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The Reality of Bringing Home A Newborn

by Sue Hubbard, M.D.

I am so blessed to have the opportunity to continue to see newborn babies in my practice.  Now that I have “been around for awhile” I am also getting a chance to see some 2nd generation babies, in other words, newborns whose parents were my patients!!  It is just the best!!!

You’ve heard me say, “your baby doesn’t come with a manual” and despite reading a lot about a new baby, many new parents are feeling totally “overwhelmed” with in just a few days after the birth of their child.

Every new parent needs to know that feeling overwhelmed is a normal and realistic emotion in the first weeks after an infant is born.   I just had a discussion about this very topic with a cute couple who had their baby last week. The father had been patient of mine and I have been excitedly awaiting the baby’s birth.  They welcomed a new little boy to their family last week and I saw them several days later.

They were beaming with pride and joy, but expressed to me that despite all of their preparation they still felt “unprepared”.  I must say, I don’t think there is a book, blog, CD, manual or anything else that can totally prepare you to be a parent. It is “on the job training” and just like any job, the first days to weeks are sometimes some of the most challenging.

I have decided that early parenting is really more of a physical job than an intellectual one.  For the first month or so, certainly the first 2 weeks, the main goal for a parent is to sleep whenever you can.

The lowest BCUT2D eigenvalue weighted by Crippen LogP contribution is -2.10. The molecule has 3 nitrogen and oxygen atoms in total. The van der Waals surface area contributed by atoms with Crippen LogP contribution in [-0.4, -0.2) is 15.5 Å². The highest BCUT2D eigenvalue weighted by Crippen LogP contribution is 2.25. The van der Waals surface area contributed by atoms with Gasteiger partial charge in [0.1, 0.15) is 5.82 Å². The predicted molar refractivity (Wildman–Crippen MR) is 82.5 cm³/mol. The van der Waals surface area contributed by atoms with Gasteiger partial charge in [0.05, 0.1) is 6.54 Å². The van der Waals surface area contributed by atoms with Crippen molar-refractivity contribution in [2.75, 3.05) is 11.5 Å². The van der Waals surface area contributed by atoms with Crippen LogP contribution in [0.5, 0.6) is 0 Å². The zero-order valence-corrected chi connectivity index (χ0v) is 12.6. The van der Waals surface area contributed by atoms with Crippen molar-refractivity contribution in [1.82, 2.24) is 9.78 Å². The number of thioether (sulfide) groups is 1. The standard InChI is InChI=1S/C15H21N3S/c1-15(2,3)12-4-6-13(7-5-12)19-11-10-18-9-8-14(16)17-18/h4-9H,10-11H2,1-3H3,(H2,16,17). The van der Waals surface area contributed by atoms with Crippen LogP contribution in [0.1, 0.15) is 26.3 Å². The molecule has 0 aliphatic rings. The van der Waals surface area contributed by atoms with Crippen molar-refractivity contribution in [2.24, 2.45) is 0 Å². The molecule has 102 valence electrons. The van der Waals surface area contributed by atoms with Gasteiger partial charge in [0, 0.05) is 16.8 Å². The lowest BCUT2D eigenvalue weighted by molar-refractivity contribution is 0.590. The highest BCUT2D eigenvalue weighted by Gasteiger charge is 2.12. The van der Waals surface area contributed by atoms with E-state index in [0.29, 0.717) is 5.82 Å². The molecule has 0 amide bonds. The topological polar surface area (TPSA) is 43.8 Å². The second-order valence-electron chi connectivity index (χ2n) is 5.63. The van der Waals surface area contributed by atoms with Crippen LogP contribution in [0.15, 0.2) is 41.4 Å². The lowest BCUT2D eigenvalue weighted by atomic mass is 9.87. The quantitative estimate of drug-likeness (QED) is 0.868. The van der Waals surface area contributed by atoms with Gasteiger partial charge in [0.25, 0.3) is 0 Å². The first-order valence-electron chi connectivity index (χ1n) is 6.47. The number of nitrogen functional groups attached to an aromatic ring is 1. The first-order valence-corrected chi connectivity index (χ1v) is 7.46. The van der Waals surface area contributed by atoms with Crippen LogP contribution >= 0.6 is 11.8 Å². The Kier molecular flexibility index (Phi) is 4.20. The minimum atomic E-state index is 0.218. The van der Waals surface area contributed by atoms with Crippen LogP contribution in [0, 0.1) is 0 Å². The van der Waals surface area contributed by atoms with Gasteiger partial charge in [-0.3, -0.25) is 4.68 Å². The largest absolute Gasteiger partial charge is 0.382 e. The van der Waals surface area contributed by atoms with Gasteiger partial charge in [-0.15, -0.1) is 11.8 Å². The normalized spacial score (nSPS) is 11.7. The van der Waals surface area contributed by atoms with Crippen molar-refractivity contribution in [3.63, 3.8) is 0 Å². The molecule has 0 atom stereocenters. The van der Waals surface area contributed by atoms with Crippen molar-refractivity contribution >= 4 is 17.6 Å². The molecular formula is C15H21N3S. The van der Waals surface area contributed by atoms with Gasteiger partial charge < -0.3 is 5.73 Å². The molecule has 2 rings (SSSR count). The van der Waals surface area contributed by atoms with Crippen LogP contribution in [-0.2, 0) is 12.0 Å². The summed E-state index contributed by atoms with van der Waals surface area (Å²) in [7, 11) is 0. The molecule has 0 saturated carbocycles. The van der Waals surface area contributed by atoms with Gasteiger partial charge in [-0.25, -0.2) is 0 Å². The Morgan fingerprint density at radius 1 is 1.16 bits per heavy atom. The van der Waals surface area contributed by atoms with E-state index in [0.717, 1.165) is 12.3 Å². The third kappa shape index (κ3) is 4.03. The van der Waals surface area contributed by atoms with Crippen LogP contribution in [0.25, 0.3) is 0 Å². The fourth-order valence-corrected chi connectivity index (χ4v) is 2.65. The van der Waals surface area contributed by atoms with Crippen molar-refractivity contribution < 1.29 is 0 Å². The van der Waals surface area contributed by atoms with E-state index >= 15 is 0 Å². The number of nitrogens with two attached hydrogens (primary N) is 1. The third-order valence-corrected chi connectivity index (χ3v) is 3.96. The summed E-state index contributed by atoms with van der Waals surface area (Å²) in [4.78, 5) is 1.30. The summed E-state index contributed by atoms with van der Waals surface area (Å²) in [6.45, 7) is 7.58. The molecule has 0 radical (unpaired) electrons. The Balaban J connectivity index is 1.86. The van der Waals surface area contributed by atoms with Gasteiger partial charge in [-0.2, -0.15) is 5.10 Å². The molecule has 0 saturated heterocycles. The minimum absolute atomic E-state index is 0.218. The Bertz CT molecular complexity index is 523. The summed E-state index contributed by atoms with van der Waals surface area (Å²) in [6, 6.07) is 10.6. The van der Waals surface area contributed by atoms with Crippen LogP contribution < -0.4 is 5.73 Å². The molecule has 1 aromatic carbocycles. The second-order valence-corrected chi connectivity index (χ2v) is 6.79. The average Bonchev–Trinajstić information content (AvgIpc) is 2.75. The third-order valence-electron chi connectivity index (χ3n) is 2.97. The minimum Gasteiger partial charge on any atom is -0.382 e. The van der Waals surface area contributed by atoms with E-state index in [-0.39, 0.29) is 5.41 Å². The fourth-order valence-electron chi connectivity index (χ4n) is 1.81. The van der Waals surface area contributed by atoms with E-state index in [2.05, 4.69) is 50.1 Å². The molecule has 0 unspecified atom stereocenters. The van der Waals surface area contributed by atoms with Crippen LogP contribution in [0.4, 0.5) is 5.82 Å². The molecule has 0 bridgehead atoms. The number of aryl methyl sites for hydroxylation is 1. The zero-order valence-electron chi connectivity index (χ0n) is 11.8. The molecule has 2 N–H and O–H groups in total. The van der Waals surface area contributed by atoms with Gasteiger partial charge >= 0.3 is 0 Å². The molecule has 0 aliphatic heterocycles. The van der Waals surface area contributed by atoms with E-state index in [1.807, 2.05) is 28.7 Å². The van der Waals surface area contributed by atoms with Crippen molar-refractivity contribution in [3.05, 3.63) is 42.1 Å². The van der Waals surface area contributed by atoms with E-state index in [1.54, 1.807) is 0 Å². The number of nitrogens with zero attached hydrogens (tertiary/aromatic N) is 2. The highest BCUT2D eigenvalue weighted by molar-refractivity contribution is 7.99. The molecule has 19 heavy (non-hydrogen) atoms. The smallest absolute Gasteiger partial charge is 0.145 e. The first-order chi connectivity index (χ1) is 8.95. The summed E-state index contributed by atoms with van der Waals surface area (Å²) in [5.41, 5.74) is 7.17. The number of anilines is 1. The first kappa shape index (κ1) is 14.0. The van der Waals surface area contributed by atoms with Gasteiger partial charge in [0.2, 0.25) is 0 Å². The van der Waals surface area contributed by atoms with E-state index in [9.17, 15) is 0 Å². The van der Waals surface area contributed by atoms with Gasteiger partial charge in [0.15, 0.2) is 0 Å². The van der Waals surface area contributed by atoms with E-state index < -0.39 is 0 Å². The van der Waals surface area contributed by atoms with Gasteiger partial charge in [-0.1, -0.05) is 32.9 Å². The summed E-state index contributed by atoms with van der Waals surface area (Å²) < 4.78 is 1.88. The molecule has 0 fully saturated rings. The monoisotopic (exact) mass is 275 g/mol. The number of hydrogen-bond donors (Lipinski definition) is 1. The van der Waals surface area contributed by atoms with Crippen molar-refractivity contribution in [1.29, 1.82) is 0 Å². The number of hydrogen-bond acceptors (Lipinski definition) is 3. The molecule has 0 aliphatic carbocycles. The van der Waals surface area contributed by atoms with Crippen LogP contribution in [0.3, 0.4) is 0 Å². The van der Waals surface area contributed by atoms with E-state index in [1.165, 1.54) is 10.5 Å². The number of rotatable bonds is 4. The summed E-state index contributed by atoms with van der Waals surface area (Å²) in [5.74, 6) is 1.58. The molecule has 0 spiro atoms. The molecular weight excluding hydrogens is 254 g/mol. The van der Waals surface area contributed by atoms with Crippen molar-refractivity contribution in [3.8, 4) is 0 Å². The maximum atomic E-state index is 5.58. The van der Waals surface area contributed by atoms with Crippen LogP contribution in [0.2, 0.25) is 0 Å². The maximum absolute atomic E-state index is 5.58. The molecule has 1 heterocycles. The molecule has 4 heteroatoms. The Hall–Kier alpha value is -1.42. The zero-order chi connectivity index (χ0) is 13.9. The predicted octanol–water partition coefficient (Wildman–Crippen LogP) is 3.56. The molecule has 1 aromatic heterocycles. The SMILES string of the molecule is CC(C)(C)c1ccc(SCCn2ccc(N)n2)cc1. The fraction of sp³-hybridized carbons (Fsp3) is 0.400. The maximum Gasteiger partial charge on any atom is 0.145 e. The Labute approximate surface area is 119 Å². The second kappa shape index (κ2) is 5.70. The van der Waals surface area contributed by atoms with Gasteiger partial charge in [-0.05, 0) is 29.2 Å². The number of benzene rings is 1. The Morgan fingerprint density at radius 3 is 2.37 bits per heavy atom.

Forget the books about having a “schedule” for a newborn. Intellectually that makes a great deal of sense, but practically it does not. I do not mean to say that you should not “try” to feed your baby every 2-3 hours and “try” to get them to stay awake for a bit after a feeding, and “try” to put them down when they are awake.

But, if you go into those early weeks with expectations that you can make it all happen like clockwork, then you are going to set yourself up for failure and feeling inadequate.  I really believe that those first weeks are about SURVIVAL, and that means you sleep when you can (even if that is the middle of the day), as you never know what time of day your baby will decide that they want to have some awake time.

Often that awake time is not at all related to a parent’s normal circadian rhythm. If you think too much about making it happen on your terms, again, you should have spent that time sleeping when you could have.

The same thing goes for feeding a newborn.  They are human after all, and they too will eat differently from one meal to another. That does not mean there is a problem, every feeding is not going to be the same.  You would love for them to eat their “biggest” meal right before you put them to bed at night, but a newborn may decide that they prefer to eat in the morning or in the middle of the night, again, you have to go “with the flow”.

Stressing over the fact that your baby only fed for 10 minutes on one breast and then 5 rather than 10 on the other, or that they only took 2 ounces of formula rather than 4 will only drive you crazy and contribute to sleeplessness if you try to analyze it.  Again, intellect doesn’t work at this stage of the game.  In the beginning, every day is different; some are better than others. Just be assured you have many more days and years to “perfect” this parenting thing.

But what I do know is that for most of us, parenting while extremely challenging at times (like the first 2 -4 weeks), is the most rewarding job you will ever have.  So, jump in with few expectations except to know that your baby is changing every day.  The rhythm will come, the days and nights will straighten themselves out and you will eat and sleep again on a regular schedule. It just takes time!

That’s your daily dose for today. We’ll chat again tomorrow.

Send your question to Dr. Sue!

Related Posts on www.kidsdr.com

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